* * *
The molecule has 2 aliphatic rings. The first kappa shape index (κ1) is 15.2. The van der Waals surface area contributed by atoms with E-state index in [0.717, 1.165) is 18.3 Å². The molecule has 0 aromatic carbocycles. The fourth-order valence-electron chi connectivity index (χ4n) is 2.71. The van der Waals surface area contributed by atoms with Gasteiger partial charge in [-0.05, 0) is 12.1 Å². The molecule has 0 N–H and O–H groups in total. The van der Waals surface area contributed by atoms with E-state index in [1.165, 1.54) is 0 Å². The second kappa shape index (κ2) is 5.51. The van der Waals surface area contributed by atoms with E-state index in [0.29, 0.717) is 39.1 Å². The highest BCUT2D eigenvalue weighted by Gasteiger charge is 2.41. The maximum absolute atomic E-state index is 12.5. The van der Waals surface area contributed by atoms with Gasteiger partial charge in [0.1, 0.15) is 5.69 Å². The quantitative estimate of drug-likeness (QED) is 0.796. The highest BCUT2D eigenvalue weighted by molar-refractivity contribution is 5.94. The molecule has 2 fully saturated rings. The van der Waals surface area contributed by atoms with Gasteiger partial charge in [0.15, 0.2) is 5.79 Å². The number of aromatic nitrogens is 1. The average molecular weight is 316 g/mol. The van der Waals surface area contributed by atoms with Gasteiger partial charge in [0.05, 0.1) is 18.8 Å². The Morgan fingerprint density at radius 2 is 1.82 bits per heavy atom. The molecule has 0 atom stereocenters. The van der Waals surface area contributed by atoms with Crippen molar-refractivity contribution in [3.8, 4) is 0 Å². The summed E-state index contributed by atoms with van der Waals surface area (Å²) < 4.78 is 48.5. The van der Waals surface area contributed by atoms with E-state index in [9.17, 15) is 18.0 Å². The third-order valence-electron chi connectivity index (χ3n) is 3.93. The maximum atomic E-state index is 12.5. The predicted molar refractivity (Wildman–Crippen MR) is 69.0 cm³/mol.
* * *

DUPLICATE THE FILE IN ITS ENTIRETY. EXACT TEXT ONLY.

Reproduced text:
The molecule has 2 aliphatic rings. The first kappa shape index (κ1) is 15.2. The van der Waals surface area contributed by atoms with E-state index in [0.717, 1.165) is 18.3 Å². The molecule has 0 aromatic carbocycles. The fourth-order valence-electron chi connectivity index (χ4n) is 2.71. The van der Waals surface area contributed by atoms with Gasteiger partial charge in [-0.05, 0) is 12.1 Å². The molecule has 0 N–H and O–H groups in total. The van der Waals surface area contributed by atoms with E-state index in [1.165, 1.54) is 0 Å². The second kappa shape index (κ2) is 5.51. The van der Waals surface area contributed by atoms with E-state index in [0.29, 0.717) is 39.1 Å². The highest BCUT2D eigenvalue weighted by Gasteiger charge is 2.41. The maximum absolute atomic E-state index is 12.5. The van der Waals surface area contributed by atoms with Gasteiger partial charge in [0.1, 0.15) is 5.69 Å². The quantitative estimate of drug-likeness (QED) is 0.796. The highest BCUT2D eigenvalue weighted by molar-refractivity contribution is 5.94. The molecule has 2 fully saturated rings. The van der Waals surface area contributed by atoms with Gasteiger partial charge in [0.15, 0.2) is 5.79 Å². The number of aromatic nitrogens is 1. The average molecular weight is 316 g/mol. The van der Waals surface area contributed by atoms with Gasteiger partial charge in [0.05, 0.1) is 18.8 Å². The Morgan fingerprint density at radius 2 is 1.82 bits per heavy atom. The molecule has 0 atom stereocenters. The van der Waals surface area contributed by atoms with Crippen molar-refractivity contribution in [3.8, 4) is 0 Å². The summed E-state index contributed by atoms with van der Waals surface area (Å²) < 4.78 is 48.5. The van der Waals surface area contributed by atoms with E-state index in [9.17, 15) is 18.0 Å². The third-order valence-electron chi connectivity index (χ3n) is 3.93. The maximum atomic E-state index is 12.5. The predicted molar refractivity (Wildman–Crippen MR) is 69.0 cm³/mol.